The first person in the video uses the term “saddle things” to illustrate importantly substantially but unnoticed equipment’s when riding a horse. He uses ambiguity to explain the unnoticed yet important current scenario of a sad person. The process serves the course of serving a deep-rooted meaning to a literal work. He avails an opportunity for his listeners to utilize their cognitive imagination to find meaning. The activeness of the involved individuals takes them through the process (Vannini, 2015). He continues to explain that sad individuals are quickly judged and overlooked on their body size rather than why and what is making them sad.
Body image is a person’s perception of their body and a set of principles of acceptance of their beauty. I think body size issues are still widespread in our community. However, they less exist in the current society than they were in the past. We can see the concept of body appearance being used in different disciplines like media, medicine, and psychology. If a person does not have a certain body appearance, they cannot work or pursue a certain career. These issues still rob the broader human community of valuable insights and perspectives. In our day today’s lives, people still compare themselves according to how beautiful or handsome they are. Someone with a different body or skin complexion physic is still viewed as to be normal. A boy with strong arms and muscle plus a gang of beards sees himself strong for a girl and confident winning a lady (Stroh, 2015). In comparison, the boy with muscle feels secure, whereas someone who is confident and feels insecure can be dismissed by society. To get rid of this issue, we should start viewing everyone as human and change our mindset on how to see people. As demonstrated from the video, being healthy should be our number one priority, and also seeing people with the same body size, shape, or physic should give everyone the confidence to feel secure.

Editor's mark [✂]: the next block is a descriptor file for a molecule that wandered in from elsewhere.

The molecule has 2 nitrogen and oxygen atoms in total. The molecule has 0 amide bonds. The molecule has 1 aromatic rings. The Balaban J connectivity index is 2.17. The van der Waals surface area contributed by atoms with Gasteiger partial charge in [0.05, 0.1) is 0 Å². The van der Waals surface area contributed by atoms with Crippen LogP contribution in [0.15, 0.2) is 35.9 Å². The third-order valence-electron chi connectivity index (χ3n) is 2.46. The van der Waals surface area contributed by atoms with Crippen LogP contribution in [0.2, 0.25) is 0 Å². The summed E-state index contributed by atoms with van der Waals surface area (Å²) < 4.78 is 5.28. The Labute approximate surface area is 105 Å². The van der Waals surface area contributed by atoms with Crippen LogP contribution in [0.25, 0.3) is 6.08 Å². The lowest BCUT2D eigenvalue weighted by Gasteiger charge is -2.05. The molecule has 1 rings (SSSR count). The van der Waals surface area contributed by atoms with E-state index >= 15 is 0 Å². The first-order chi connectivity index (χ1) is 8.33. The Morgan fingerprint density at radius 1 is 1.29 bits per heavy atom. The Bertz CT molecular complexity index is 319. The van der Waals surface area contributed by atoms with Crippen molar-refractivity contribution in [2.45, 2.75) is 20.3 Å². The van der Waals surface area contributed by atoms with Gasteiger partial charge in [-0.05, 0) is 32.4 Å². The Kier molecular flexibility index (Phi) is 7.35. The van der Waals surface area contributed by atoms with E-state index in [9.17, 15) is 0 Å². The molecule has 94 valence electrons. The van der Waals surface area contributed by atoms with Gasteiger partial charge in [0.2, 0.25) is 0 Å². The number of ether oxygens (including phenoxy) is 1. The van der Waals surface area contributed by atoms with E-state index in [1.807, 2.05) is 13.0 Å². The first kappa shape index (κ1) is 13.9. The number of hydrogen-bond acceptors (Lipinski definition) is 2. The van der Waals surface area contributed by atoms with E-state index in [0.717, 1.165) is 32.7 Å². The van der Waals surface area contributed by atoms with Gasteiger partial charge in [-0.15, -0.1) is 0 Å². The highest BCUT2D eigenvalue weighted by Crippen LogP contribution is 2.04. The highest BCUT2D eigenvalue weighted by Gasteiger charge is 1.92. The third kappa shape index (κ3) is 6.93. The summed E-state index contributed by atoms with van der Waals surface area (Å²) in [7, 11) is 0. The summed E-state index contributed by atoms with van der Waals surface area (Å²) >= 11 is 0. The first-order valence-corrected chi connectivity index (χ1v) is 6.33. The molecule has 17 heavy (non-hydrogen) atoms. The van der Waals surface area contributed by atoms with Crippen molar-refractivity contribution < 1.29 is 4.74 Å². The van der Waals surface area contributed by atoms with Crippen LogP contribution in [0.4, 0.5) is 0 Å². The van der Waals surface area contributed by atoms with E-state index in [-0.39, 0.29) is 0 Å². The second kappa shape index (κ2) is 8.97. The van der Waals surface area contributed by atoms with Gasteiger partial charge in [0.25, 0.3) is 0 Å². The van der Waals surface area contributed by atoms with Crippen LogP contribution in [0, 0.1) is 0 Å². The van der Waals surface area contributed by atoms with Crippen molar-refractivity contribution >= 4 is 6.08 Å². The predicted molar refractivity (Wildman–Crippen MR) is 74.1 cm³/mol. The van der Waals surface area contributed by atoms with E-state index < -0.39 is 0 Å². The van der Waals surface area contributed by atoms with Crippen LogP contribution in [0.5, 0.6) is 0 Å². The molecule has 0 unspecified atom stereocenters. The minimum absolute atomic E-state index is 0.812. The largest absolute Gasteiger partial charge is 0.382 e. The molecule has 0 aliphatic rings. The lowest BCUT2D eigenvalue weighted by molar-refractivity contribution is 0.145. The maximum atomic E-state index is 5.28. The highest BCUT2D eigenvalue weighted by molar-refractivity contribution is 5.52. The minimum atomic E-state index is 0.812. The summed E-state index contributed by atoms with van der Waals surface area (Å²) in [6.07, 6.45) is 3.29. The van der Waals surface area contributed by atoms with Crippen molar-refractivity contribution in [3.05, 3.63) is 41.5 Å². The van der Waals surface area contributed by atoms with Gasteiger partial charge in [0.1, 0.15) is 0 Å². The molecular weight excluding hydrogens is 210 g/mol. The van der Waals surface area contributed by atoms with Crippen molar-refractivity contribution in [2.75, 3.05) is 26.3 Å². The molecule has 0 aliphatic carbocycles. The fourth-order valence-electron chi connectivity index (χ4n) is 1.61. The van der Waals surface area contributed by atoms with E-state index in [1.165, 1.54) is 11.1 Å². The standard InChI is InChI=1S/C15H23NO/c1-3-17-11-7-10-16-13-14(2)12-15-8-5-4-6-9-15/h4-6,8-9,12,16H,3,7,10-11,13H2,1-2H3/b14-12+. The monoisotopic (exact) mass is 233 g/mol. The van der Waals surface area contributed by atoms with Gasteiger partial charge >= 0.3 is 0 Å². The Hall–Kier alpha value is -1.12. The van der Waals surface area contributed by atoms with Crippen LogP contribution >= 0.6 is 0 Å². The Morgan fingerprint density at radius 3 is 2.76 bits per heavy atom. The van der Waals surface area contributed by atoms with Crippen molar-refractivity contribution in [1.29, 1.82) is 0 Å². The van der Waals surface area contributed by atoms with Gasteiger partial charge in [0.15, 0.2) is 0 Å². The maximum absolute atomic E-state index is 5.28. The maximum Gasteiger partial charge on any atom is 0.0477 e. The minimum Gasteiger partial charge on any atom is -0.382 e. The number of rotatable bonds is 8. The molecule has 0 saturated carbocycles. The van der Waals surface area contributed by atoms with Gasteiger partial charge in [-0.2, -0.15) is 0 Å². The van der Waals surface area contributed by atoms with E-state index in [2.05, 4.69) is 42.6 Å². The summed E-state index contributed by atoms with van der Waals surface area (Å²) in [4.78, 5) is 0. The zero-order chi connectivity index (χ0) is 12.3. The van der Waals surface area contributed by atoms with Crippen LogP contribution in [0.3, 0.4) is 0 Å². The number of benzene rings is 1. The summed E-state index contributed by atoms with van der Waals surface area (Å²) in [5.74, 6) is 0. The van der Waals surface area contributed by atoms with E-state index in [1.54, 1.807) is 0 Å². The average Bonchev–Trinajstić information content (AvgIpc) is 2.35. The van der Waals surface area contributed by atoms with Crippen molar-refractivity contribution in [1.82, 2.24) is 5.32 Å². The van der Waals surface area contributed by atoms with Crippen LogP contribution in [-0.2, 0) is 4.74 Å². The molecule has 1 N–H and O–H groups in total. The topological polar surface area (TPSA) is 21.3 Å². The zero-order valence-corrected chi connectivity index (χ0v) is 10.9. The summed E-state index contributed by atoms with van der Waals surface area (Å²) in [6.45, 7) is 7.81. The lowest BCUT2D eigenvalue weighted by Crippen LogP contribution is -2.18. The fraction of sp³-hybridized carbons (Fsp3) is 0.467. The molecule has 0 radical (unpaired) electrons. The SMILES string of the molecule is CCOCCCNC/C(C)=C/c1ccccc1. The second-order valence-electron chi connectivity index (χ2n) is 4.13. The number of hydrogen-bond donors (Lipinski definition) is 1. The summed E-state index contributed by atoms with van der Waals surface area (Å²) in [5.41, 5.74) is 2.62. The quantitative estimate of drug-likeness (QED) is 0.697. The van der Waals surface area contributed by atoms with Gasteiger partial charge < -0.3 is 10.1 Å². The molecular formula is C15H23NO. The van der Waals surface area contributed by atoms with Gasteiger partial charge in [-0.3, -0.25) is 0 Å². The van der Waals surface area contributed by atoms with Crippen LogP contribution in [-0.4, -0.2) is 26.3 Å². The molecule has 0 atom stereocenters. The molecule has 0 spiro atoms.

Body image has been a big issue for me throughout my childhood. Being black and huge has seen people view me differently. First, being black was not an issue when I was growing up, but I have struggled with the size of my body. My peers used to see me as intimidating and rude to them. Whenever something went wrong at school, and I tried to lay a complaint to my teachers, they always concluded I was on the wrong side of everything. People used to see me a lazy, and I was unable to participate in the sporting events due to the stigma I was getting. I even started seeing myself as a problem as to why I could not participate in sports with fellow students (Voelker, Reel, and Greenleaf, 2015). Traveling to Europe is when the compilation of both body size and color complexion hit me hard. Due to my body size, I was always suspected to be a threat and a different person. Skin color made people see me as either a beggar, a poor person, or a thief looking to steal something from someone. Whenever people with different skin color passed close to me, they would normally hold their handbags tight, and hands in their pockets to secure their belongings. It has always been a nerve cracking experience that I do not wish anyone to go through, though there are places I get accepted as I am, giving me the confidence to manage the situation.
Link to the video: https://www.youtube.com/embed/BOF70kAB1-s